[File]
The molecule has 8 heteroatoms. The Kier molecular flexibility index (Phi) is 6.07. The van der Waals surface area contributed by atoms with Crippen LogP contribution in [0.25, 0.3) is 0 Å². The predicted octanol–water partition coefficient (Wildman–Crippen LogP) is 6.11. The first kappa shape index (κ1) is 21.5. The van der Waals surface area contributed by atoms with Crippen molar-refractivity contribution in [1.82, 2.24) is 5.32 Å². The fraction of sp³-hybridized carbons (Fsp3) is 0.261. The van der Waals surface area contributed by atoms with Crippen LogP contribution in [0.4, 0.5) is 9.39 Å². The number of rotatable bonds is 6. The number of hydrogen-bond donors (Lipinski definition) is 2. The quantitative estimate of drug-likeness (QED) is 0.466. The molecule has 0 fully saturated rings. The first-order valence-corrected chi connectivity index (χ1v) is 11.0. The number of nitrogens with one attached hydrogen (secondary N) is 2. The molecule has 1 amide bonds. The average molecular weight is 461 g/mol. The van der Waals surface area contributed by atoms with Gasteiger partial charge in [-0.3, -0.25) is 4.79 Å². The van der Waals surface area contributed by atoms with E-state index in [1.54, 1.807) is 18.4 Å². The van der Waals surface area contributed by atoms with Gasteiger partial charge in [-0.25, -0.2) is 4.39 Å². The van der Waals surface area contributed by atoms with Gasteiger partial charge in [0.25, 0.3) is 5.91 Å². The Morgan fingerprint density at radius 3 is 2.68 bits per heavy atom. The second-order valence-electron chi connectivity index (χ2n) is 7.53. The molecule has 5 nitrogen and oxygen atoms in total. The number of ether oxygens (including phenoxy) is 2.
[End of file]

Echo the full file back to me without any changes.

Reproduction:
The molecule has 8 heteroatoms. The Kier molecular flexibility index (Phi) is 6.07. The van der Waals surface area contributed by atoms with Crippen LogP contribution in [0.25, 0.3) is 0 Å². The predicted octanol–water partition coefficient (Wildman–Crippen LogP) is 6.11. The first kappa shape index (κ1) is 21.5. The van der Waals surface area contributed by atoms with Crippen molar-refractivity contribution in [1.82, 2.24) is 5.32 Å². The fraction of sp³-hybridized carbons (Fsp3) is 0.261. The van der Waals surface area contributed by atoms with Crippen LogP contribution in [0.4, 0.5) is 9.39 Å². The number of rotatable bonds is 6. The number of hydrogen-bond donors (Lipinski definition) is 2. The quantitative estimate of drug-likeness (QED) is 0.466. The molecule has 0 fully saturated rings. The first-order valence-corrected chi connectivity index (χ1v) is 11.0. The number of nitrogens with one attached hydrogen (secondary N) is 2. The molecule has 1 amide bonds. The average molecular weight is 461 g/mol. The van der Waals surface area contributed by atoms with Gasteiger partial charge in [-0.3, -0.25) is 4.79 Å². The van der Waals surface area contributed by atoms with E-state index in [1.54, 1.807) is 18.4 Å². The van der Waals surface area contributed by atoms with Gasteiger partial charge in [-0.25, -0.2) is 4.39 Å². The van der Waals surface area contributed by atoms with Gasteiger partial charge in [0.25, 0.3) is 5.91 Å². The Morgan fingerprint density at radius 3 is 2.68 bits per heavy atom. The second-order valence-electron chi connectivity index (χ2n) is 7.53. The molecule has 5 nitrogen and oxygen atoms in total. The number of ether oxygens (including phenoxy) is 2.